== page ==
Each character has multiple weapon packs they can equip, but the leftmost option is what I consider the standard weapons. Go with the left option until you get a feel for each character and their playstyle. For the very advanced player, you can actually customize loadouts to your liking on each character, but this also messes with your value when killed.

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After you play a game, you get ranked on your performance, and your character proficiency will go up or down certain amounts depending on the points obtained. Ranks go from E5 to SSS. Matchmaking can be extremely wonky, so I’ve had matches with teams of Ds and Es against a bunch of S’s. This can get aggravating, but it’s a learning experience.

Gameplay Mechanics

Contrary to what you may believe, this game is very fast-paced. Characters are flying around the map at a rapid clip, and high-level players tend to target the lower ones. Therefore, movement is essential if you’d like to have fun with this. Unless using your long-range weapon, you should always be running, jumping and flying to avoid a quick death.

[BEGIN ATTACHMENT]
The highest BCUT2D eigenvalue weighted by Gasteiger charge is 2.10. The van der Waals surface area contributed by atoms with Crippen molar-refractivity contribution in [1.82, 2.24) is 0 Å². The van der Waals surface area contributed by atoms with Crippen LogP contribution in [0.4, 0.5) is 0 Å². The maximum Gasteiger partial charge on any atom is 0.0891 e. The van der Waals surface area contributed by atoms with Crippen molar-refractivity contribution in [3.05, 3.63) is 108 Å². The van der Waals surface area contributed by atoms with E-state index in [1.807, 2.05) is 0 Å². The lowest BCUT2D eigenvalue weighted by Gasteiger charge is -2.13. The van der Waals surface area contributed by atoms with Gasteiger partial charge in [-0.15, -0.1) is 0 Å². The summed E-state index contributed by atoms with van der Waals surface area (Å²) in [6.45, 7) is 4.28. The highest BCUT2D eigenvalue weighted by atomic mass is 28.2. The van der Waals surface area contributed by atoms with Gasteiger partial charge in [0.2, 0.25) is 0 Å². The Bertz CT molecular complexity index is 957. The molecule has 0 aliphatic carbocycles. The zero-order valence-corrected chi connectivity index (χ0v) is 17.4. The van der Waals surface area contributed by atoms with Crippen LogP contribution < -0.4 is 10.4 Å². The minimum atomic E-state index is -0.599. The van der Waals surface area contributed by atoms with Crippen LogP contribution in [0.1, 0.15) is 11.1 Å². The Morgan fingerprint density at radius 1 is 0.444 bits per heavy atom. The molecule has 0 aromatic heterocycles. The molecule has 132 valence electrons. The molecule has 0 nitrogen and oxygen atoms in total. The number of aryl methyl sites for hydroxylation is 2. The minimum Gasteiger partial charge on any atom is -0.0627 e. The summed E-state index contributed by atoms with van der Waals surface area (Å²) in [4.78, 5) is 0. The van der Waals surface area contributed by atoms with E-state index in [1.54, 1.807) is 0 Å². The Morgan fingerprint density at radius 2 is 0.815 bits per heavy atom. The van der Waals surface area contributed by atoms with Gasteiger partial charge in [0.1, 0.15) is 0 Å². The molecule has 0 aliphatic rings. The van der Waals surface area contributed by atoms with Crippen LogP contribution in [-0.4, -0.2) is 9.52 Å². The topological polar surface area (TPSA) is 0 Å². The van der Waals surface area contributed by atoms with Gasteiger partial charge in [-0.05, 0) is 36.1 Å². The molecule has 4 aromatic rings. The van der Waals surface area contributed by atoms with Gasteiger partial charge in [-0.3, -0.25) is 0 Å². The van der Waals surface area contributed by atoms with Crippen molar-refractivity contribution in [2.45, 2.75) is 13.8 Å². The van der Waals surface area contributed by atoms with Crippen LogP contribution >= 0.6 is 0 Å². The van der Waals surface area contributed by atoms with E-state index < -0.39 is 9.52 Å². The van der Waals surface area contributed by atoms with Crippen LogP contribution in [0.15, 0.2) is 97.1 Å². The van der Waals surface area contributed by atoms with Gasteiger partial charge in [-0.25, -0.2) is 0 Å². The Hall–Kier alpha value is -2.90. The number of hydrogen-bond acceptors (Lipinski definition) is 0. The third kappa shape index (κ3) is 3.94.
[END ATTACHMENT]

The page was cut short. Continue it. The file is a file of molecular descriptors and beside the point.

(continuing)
Targeting is denoted by arcing arrows coming off the person targeting you. I believe the color of the arrow changes depending on proximity to your character. If close, the arrow is an angry shade of red. If at a distance, or at least out of melee range, it’s a sunny yellow. You should probably target the person about to whip your ass unless you have some evil scheme to beat him. If multiple people are targeting you, I’d argue that it’s best to just run away until they figure out how much time they’re wasting. Two people targeting you means one of your teammates is free to take risks. As a side note, I felt like Japanese can smell fresh blood, so be prepared for two or three people targeting only you.

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Jump meter is essential. If you don’t figure out how to manage your jumping, you’ll get in quite a few awkward situations where you gracefully fall to the ground and get exploded. It’s best to jump on high buildings, fire, then jump and fly off. Some characters can use their jump meters to dash across the ground on special vehicles, such as Ban’s wolf or Argo’s hoverboard. This is a new mechanic, and I’m not terribly familiar with it.

All guns have a set amount of ammo before needing to reload. You can do this in one of two ways. If you empty the clip, it will obviously reload afterwards. However, if you just don’t use the gun for a bit, it will reload those missing bullets in a fraction of the time. So, it’s best if you are swapping between all three guns to keep up your damage and reduce downtime.